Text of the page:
Does this bread recipe produce valid matter?

On a parish website I found a funky recipe for communion bread, as follows:

3 cups whole wheat flour
3 cups unbleached white bread flour
21 ounces or 2 and 2/3 cups carbonated non-flavored spring water (Perrier)
1/8 teaspoon salt

My feeling is that this is valid matter but illicit due to the salt. The carbonated water also seems extremely strange to me, but I do not think it invalidates it. Am I correct? This parish is known for “funky” things.


I read the instructions following the recipe and I found this, which horrified me:

“Brush Crisco lightly over each loaf…”

Assuming it is formed and baked in a way that produces bread (and not, say, pasta), it would certainly be valid matter, although illicit because of the inclusion of additional salt and fat. Perrier is fresh spring water that emerges from the ground naturally carbonated; if using tap water with its artificially added fluoride and the like is licit (which it is), then I can’t see the objection to Perrier. Any naturally-occurring water will contain dissolved gases and minerals in at least some quantity.

It sounds dreadful (oh, those memories of the 1970s are flooding back), but it would be ok. Even licit. (I don’t believe the salt is an issue, but I could be wrong.) Except. of course, for the crisco. That negates the who thing, both for validity and liceity.

At least it doesn’t use honey as do so many such things. The carbonated water is fine, and actually might even help the texture from being absurdly crumbly as are many of these “home baked” things. The crisco, though, has got to go.

Why use carbonated water and not just regular tap water?

And according to Leviticus, you should salt all your grain offerings. :wink:

I use salt when making prosphora, but of course East and West has different requirements when it comes to bread. Try using hot water to mix with the flour, the heat will kill any yeast you may catch in the air, at least gives you time to mix and form the bread prior to baking.

The thing is, I have no connection to this parish. They purport to use this bread for Mass (of course). I would feel awkward in saying something about it since I just stumbled upon the page while humming around. However, I feel this is very serious. What would you do? Labyrinths, odd breads, oh my!

Crisco is oil, right?

Communion bread must be of wheat flour and water only. And in the Eastern churches, leavening too, I fancy. Redemptionis Sacramentum no. 48:
The bread used in the celebration of the Most Holy Eucharistic Sacrifice must be unleavened, purely of wheat, and recently made so that there is no danger of decomposition. It follows therefore that bread made from another substance, even if it is grain, or if it is mixed with another substance different from wheat to such an extent that it would not commonly be considered wheat bread, does not constitute valid matter for confecting the Sacrifice and the Eucharistic Sacrament.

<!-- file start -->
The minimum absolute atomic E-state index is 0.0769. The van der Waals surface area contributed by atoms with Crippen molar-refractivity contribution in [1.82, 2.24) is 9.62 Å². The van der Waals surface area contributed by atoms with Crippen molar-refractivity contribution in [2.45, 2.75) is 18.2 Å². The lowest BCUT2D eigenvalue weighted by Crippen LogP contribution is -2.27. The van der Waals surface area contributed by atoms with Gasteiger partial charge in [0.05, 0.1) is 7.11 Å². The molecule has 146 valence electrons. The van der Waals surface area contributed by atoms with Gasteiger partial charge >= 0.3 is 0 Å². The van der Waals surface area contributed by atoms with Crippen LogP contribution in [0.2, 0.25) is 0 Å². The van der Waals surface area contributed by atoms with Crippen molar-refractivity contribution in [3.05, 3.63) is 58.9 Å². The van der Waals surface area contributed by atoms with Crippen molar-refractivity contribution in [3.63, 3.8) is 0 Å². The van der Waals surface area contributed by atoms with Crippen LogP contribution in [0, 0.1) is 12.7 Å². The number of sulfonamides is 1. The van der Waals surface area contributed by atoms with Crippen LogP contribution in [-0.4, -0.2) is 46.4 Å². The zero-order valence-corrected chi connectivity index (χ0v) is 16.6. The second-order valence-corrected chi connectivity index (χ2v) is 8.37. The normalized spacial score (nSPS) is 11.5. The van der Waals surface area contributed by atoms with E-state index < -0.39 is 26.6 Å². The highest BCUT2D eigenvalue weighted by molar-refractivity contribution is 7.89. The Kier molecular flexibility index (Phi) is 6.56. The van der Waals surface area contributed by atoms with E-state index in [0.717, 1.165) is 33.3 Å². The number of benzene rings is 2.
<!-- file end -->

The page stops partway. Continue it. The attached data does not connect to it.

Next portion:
I have occasionally wondered how it is that the requirement for “recently made” bread, see C.I.C. can 924 § 2, is so ignored that some would rather use wafers shipped across the country that have sat in a sacristy cupboard for a month than simple freshly made bread.

First, we do use salt in the East.

Second, even though I make our prosphora at home, I still make enough that they are put in a freezer for a long time prior to use. Leavened bread spoils quickly unless you freeze it. Then they keep indefinitely.


I always find this so strange, the bread Jesus ate and distributed at the Last Supper would probably have had wheat in it, but not much. When did this wheat-only recipe get decided, I wonder?

Tradition. Was there any bread back in the day that wasn’t made from wheat?

And often salt. Many (if not most) prosphora recipes call for it. Unleavened Armenian nashkar does not.

On the practical side, salt controls the leavening. I’ve tried prosphora without salt and the bread literally has a mind of its own.

Not exactly. It’s a solidified vegetable shortening. Very much, in both consistency and use, like lard, for which it is often substituted in pie crusts, etc.

Man, what about crumbs?

Why do this instead of buying hosts?

Yes, actually. Remember the barley loaves mentioned in the Gospels?

Interesting. I don’t even use parchment paper because I’m afraid it would contaminate the bread. I’d just dust the baking pan with flour so the bread won’t stick.

Yes, that’s a general problem with home-baked loaves, particular when whole-wheat flour is involved. This particular recipe uses a 50-50 ration of whole-wheat, which is a lot. I’m not sure (and I’ve no intention of trying the recipe to find out), but the use of carbonated water may help with the texture.

Good point. How about the bread Abraham sacrificed?

I’m all for parishioners making the bread. The bread should come from the community as part of the offering. As the community gathers together, so should the offerings come from them.

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